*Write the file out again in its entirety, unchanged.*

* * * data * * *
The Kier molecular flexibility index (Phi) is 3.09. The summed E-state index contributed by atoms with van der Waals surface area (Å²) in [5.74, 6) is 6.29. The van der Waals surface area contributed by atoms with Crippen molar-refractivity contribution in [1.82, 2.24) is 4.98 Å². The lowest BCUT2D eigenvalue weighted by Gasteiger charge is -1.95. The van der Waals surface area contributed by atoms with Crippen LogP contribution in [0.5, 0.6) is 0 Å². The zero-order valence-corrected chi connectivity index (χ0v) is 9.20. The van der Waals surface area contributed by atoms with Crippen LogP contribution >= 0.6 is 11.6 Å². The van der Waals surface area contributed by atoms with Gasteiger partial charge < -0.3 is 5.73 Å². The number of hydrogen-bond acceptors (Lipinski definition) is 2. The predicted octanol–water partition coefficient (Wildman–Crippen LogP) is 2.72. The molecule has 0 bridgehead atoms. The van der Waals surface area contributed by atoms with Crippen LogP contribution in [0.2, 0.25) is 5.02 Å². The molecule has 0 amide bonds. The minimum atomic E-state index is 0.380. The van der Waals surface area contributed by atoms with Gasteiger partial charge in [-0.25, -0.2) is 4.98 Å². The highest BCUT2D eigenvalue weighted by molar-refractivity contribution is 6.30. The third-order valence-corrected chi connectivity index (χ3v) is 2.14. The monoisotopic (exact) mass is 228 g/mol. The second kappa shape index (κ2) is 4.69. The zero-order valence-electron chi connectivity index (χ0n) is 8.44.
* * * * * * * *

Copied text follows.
The Kier molecular flexibility index (Phi) is 3.09. The summed E-state index contributed by atoms with van der Waals surface area (Å²) in [5.74, 6) is 6.29. The van der Waals surface area contributed by atoms with Crippen molar-refractivity contribution in [1.82, 2.24) is 4.98 Å². The lowest BCUT2D eigenvalue weighted by Gasteiger charge is -1.95. The van der Waals surface area contributed by atoms with Crippen LogP contribution in [0.5, 0.6) is 0 Å². The zero-order valence-corrected chi connectivity index (χ0v) is 9.20. The van der Waals surface area contributed by atoms with Crippen LogP contribution >= 0.6 is 11.6 Å². The van der Waals surface area contributed by atoms with Gasteiger partial charge < -0.3 is 5.73 Å². The number of hydrogen-bond acceptors (Lipinski definition) is 2. The predicted octanol–water partition coefficient (Wildman–Crippen LogP) is 2.72. The molecule has 0 bridgehead atoms. The van der Waals surface area contributed by atoms with Crippen LogP contribution in [0.2, 0.25) is 5.02 Å². The molecule has 0 amide bonds. The minimum atomic E-state index is 0.380. The van der Waals surface area contributed by atoms with Gasteiger partial charge in [-0.25, -0.2) is 4.98 Å². The highest BCUT2D eigenvalue weighted by molar-refractivity contribution is 6.30. The third-order valence-corrected chi connectivity index (χ3v) is 2.14. The monoisotopic (exact) mass is 228 g/mol. The second kappa shape index (κ2) is 4.69. The zero-order valence-electron chi connectivity index (χ0n) is 8.44.